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10 discounts you should stop overlooking now

These savings can sneak up on you, but they're easy to redeem and keep dollars in your pocket.

By Jun 4, 2014 4:43PM
This post comes from Raechel Conover at partner site on MSN MoneyWho doesn't love a good bargain? But who isn't lazy about collecting on them?

Woman Grocery Shopping © Fuse/Getty ImagesWell, many of the discounts on this list are often overlooked but found right in front of you. Others take a bit of digging.

If you're in a fog about where and how to uncover savings, read on.

Receipt coupons
Many store receipts bear coupons on the back -- especially those that come from supermarket registers. In fact, I recently picked up a free watch battery by using the coupon on the back of a receipt. Other discounts I've noticed on receipts include $3 off a pizza.

Customer surveys
Think about all the times you've paid for something and seen a request at the bottom of the receipt to participate in a survey to be eligible for a free or discounted product or service. Now count how many times you've gone home and taken action on this often overlooked discount.

Taco Bell, Chick-fil-A, and Subway are just three companies that entice you to take a survey with the promise of a reward. Taco Bell enters you into a $500 sweepstakes drawing (three to five winners a month); taking the Subway survey rewards you with a free cookie; and Chick-fil-A offers something free on your next visit, like a sandwich. Many retail outlets and restaurants want the feedback and are willing to pay for it. Don't pass up the opportunity.

Ticket stubs
Sporting events and concerts are notorious for teaming up with restaurant and fast-food sponsors. Next time you attend one, check the back of the ticket stub for a coupon. Sometimes event sponsors give away freebies if the home team wins or scores. Local examples include a free chili at Wendy's when the Columbus Blue Jackets score three (hockey) goals, and two free toppings at Donatos Pizza for each (soccer) goal scored by the Columbus Crew.

Work discounts
Perks and employee satisfaction often go hand-in-hand. Before signing on with a cell phone plan, for example, check to see whether your employer or your spouse's qualifies you and family members for a discount (usually up to 10 percent). If you have a plan and subsequently learn through the carrier about this overlooked discount, it can probably be activated starting with the next billing cycle.

he same goes for fitness clubs, although this deal is generally available through the employer's health insurance provider.

Home insurance discounts
According to My Realty Times, there are several ways to qualify for discounts on home insurance. Deadbolts on every entry/exit door as well as up-to-code smoke detectors can easily net a 5 percent rate cut. Install a smoke detector system that alerts the authorities and you may qualify for even more money off. Check with your insurance company for these and other overlooked discounts.

Car insurance discounts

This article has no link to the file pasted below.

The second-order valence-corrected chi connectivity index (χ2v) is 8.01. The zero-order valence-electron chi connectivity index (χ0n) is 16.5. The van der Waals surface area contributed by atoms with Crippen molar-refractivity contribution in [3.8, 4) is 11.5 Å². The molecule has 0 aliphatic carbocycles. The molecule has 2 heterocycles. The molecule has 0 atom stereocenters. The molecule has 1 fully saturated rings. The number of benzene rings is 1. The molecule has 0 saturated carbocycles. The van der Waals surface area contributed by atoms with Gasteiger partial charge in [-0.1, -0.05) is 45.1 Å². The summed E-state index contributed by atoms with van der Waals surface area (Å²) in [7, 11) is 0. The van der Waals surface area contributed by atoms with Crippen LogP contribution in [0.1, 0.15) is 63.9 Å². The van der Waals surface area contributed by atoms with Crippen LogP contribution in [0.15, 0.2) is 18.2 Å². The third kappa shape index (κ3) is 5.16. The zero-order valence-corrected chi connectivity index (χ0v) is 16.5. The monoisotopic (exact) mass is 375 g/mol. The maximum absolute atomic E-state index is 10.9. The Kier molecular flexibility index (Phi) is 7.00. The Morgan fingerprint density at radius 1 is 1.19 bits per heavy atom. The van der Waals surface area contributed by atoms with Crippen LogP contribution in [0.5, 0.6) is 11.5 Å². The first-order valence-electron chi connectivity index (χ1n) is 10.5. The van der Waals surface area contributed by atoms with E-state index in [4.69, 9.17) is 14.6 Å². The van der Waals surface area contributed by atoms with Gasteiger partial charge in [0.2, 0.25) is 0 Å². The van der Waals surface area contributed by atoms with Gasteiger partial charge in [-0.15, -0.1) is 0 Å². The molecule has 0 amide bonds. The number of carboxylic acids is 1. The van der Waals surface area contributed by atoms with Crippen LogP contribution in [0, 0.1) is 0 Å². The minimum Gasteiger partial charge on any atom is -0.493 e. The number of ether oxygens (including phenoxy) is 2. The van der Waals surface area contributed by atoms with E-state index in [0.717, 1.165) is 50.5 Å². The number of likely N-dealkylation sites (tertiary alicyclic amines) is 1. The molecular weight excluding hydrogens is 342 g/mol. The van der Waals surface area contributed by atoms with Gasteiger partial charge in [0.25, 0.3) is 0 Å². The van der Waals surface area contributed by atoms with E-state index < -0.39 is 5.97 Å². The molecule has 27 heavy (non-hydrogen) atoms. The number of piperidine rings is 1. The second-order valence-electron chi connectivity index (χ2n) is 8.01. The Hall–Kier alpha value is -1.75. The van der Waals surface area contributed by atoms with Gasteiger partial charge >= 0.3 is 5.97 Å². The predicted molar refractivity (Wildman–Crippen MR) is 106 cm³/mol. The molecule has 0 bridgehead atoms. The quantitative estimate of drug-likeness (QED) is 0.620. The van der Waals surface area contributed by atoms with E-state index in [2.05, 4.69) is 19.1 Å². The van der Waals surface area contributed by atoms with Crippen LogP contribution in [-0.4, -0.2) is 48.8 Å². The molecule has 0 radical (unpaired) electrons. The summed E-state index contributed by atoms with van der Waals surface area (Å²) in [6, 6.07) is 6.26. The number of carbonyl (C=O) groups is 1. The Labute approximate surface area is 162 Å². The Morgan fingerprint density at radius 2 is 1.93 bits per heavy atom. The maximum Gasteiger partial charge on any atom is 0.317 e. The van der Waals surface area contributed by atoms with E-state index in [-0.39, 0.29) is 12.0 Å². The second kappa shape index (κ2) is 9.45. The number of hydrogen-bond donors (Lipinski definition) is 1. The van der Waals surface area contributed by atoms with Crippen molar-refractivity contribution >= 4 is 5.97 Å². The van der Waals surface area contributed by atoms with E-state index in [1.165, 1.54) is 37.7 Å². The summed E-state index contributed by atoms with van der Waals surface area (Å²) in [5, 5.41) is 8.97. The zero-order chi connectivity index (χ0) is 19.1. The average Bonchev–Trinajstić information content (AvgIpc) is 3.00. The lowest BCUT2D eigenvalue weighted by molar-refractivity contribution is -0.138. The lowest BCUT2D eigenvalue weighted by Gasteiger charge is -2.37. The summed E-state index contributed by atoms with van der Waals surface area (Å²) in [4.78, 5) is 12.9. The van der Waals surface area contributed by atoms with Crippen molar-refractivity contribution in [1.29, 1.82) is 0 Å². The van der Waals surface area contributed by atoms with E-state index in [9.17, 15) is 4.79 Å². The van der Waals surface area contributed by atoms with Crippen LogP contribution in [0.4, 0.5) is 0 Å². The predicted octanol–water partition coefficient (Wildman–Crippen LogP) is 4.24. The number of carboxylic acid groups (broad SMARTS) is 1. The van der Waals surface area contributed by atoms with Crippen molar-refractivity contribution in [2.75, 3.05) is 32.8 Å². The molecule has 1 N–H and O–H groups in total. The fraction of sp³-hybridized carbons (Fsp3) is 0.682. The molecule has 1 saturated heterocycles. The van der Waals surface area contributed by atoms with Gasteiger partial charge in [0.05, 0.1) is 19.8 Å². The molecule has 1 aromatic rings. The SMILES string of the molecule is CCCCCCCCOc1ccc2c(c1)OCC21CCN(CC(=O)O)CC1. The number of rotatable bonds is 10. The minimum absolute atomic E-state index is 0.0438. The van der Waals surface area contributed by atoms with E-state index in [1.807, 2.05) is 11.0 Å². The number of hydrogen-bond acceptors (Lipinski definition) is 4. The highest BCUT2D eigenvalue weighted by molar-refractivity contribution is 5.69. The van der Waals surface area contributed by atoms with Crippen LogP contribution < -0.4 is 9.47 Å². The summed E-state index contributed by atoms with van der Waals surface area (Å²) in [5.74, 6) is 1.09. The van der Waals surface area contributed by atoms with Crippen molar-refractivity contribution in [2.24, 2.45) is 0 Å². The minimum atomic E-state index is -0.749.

Do you have an excellent driving record? Then you may be eligible for a discount on your car insurance. The same goes for student drivers who earn good grades. For car and home insurance you must actively seek out these discounts, as they're often not well advertised. Calling and speaking directly to a representative is a good way to start.

Coupon mailers
Valpak, Paper Mint, Town Money Saver, and the like -- you're no doubt familiar with these coupon packets as they show up in your mail on a regular basis. Do you sort through or just toss them in the recycle bin? If you look closely, you'll find coupons for big-ticket items you don't need often, but there are also everyday coupons that can yield savings.

For example, I just used a Paper Mint coupon that saved me $5 on $40 worth of plants for our yard and a few months ago we bought three rooms of carpet cleaning for the price of one room. The mailers also include coupons for local dining that are definitely worth clipping.
Cash coupons
Retailers like Kohl's and Old Navy regularly run cash promotions. By spending a certain amount, you'll receive "Kohl's" cash or "Old Navy" cash that can be used on a subsequent shopping trip (the dates usually are specified). Each retailer offers its own variation on the theme, but I'm partial to the Kohl's Cash program. For each $50 you spend, you get a coupon for $10 that is just like cash in the store. There is no minimum purchase -- walk in with $10 Kohl's Cash and whatever you buy is yours for $10 less. I currently have $20 in Kohl's Cash to spend starting next week and I'll use it to buy my nephew's birthday present.

Instant rebate/coupon on the packaging
Sometimes there's a coupon right on the package; batteries, gadgets, and even foodstuffs come to mind. Look carefully the next time you shop and peel off this easy-to-overlook discount as you reach the check-out lane.

Online coupons
Before heading out to shop, I do a quick search online for coupons. Some require printing at home, and others can be pulled up on a smartphone and redeemed at the register. I recently saved 40 percent on an item at Michael's by finding a coupon on my smartphone and flashing it at the register. Joanne Fabrics and Hobby Lobby also post similar coupons on their websites.